Practical Motorhome reviews the Renault Master-based Adria Matrix Supreme 687 SBC and finds a lot to like, especially in the washroom and the master suite
Adria launched the ‘crossover’ Matrix range in 2010, aiming to marry the spaciousness of an overcab ’van with the practicality and convenience of a low-profile. This was achieved by positioning the raised front bed halfway over the cab and the lounge, moving the ‘hump’ further back to give a more aerodynamic shape.
Matrix is available in three trim levels across two base vehicles. Axess and Plus favour the Fiat Ducato, while the top-tier Supreme opts for the less-common Renault Master. Aficionados of the Ducato may be disappointed that they can’t have the Supreme specification riding on a Fiat but, as we’ll see, the Master does not hide in the shadow of the Ducato.
On paper, the Matrix Supreme is a tempting proposition: a capable tourer that packs a lot in on an overall length of 7.82m. Two layouts are available: the fixed twin-single beds SLT and the rear-island-bed SBC, on test here. Both offer extra berths in the lounge for occasional visitors.
The Adria Matrix Supreme 687 SBC costs £60,090 OTR, £66,571 as tested.
The metallic silver of the cab is picked up in a silver swoop on the habitation body, supported by black and red stripes, and carried to the rear of the ’van along the side skirts. The low hump over the lounge accentuates the sweep of the aerodynamic moulding above the cab, which features a sunroof.
One of the design changes for 2015 is the raising of the roof behind the lounge by 6cm, to increase headroom in the rear bedroom. The habitation door – on the UK offside – has been widened by 10cm, to 60cm. Standing low to the ground, the 687 SBC doesn’t need an entrance step. Inside, living space is on three levels, with steps into the lounge, washroom and bedroom.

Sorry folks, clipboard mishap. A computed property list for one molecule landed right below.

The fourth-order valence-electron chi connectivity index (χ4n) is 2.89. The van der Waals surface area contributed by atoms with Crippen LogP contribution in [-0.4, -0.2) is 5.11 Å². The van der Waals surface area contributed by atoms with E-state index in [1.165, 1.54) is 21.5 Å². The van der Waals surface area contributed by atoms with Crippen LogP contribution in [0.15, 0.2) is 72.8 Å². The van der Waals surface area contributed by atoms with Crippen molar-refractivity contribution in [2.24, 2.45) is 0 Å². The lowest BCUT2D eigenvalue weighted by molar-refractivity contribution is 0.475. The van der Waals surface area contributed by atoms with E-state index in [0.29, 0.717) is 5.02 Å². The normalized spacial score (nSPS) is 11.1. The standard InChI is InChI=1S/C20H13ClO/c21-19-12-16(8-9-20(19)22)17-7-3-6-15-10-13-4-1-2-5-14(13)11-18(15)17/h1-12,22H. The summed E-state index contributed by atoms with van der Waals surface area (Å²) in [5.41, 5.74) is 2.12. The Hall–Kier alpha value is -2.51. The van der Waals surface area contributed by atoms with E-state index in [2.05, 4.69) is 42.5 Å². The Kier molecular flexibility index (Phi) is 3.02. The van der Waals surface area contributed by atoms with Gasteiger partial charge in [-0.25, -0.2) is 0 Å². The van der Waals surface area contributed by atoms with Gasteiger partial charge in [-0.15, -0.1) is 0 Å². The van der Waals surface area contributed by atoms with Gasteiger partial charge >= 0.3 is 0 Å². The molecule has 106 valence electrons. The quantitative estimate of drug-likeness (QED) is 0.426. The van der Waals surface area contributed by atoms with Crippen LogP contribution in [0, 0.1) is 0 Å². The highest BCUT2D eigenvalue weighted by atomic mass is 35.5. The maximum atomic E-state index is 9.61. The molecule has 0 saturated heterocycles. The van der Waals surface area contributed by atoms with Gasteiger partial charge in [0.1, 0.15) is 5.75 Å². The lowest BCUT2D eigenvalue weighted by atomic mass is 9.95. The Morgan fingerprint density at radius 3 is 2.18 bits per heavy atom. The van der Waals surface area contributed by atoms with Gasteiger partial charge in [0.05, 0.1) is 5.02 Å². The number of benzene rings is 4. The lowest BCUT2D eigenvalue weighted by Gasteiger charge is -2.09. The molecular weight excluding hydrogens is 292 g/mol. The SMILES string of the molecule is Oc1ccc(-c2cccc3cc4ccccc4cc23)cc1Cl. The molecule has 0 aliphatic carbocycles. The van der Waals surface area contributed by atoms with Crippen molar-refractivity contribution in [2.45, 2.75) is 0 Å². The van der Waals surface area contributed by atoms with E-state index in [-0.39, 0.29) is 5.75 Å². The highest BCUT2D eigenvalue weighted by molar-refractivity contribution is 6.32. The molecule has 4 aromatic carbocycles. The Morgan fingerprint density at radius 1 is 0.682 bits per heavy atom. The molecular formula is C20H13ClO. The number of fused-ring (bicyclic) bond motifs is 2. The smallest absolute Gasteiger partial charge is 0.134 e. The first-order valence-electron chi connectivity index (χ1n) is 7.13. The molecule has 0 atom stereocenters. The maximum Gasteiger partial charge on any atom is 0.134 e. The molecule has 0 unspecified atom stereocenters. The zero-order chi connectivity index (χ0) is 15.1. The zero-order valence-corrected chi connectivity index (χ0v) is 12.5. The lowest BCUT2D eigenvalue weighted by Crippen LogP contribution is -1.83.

On the road
Our road-testers found the Renault Master to be an accomplished base vehicle. Standard driver aids include power steering, cruise control, ESC with hill hold and a gear-change indicator to promote optimum fuel economy. The handbrake is to the left of the driver’s seat, which has a retractable action to allow the seat to be rotated. Forwards and side visibility from the cab is good and a reversing camera fitted to our test 7.82m-long ’van offered reassurance while manoeuvring.
On a 150-mile run and loaded with kit for a family of four, the 687 SBC returned 23.87mpg. On the return journey, with Renault’s ECO mode selected and using Stop/Start during a long motorway crawl, the figure improved to 30.46mpg. The system works very well, with no lag between depressing the clutch pedal and the engine starting.
The 687 SBC is a pleasant drive, with the adjustable low-profile cab seats making one tester’s four-hour journey surprisingly fatigue-free. Entertainment played a part in this, too; the optional Bluetooth and USB connectivity boosting the radio and CD offering.
Behind the cab are three belted travel seats: two side by side on the front dinette bench seat, plus an optional belt on the single sofa.
Lounging & dining
The ambience is pleasing, with quality cabinetwork and beige-coloured bulkheads and mouldings. European-style nets feature in place of curtains, while the side windows get roller blinds. Illumination is plentiful, with a skylight in the cab roof. For night-times, LED task lights set in the underside of the lockers and the base of the drop-down bed are paired with over-locker ambient lighting.
For fans of the small screen, a TV bracket slides out from the locker above the fridge/freezer. The ‘media wall’, located next to the entrance door, has a recessed storage cubby for a tablet computer plus a USB connection.
At mealtimes, five adults can fit around the table in comfort; add the false nearside seat, removed during transit, and this number rises to six.
The kitchen works well if you keep things uncluttered. With the long hob close to the window, there’s good workspace available in the foreground. Close the hob’s glass lid and deploy the sink’s wooden infills to increase worktop further.